So by admitting what we can’t control about tomorrow and focusing on where we’ve come and what we can do now: that’s Jesus’ answer to Philip. Remember – hope – and love: that’s Jesus’ message. But Jesus doesn’t leave things there. He doesn’t tell Philip that this process of looking at the future and looking at today – will be something he has to do on his own. Jesus promises an ally – an advocate, a divine presence that Jesus will give his disciples and who will to put in keep God’s promises always in front of them. And that’s the Spirit. That presence is God’s commitment to us, saying we’re not going through this thing called life on our own. That’s what we’re celebrating today. We might not know what’s going to happen but we do know that in our past, in our presence, and in our future, yesterday, we’ve got God and God’s got us. Faith and love, caring for others and for ourselves, is not something God leaves us to do on our own. Because sometimes we need a flaming tongue of fire to ignite our call to love. Sometimes we need to have others around us who suddenly can speak our language. And sometimes the only sign we get is a memory, a promise, that we were baptized, we were kissed by the water and kissed by God, and that’s all we need to share Christ’s light in the world. Philip walked with Jesus, ate with Jesus, and saw all that Jesus can do. And even Philip needed the Spirit. The Spirit’s holy gift is that we are God’s and God isn’t leaving us on our own. That’s God’s promise. That’s what God’s peace looks like. And that’s the confidence we need to live as the people of God. When we don’t know what tomorrow will bring, the Spirit grabs us to remember our roots, remember where we come from, and remember that God will go to any length – even to death on a cross – for us and for the world. And it’s with this gift, with this Spirit, we can hear Jesus’ words, listen to his voice, and do what he asks: and that’s, in everything, just love.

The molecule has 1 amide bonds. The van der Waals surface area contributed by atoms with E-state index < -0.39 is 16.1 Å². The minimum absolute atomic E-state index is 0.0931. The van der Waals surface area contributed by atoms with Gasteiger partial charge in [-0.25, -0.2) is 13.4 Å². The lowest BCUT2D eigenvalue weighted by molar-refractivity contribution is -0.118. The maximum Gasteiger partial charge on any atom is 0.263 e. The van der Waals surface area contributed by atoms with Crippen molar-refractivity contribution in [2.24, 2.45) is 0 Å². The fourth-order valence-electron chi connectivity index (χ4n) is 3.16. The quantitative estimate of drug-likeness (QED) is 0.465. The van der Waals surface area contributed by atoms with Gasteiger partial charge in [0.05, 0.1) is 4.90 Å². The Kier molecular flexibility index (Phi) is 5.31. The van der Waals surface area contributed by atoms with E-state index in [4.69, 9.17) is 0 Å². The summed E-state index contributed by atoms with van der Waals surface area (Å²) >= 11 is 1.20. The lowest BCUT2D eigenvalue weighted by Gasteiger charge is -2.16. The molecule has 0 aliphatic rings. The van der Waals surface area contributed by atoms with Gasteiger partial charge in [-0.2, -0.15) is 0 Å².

Who Hears: A sermon on How To End a Book about the end (Revelation)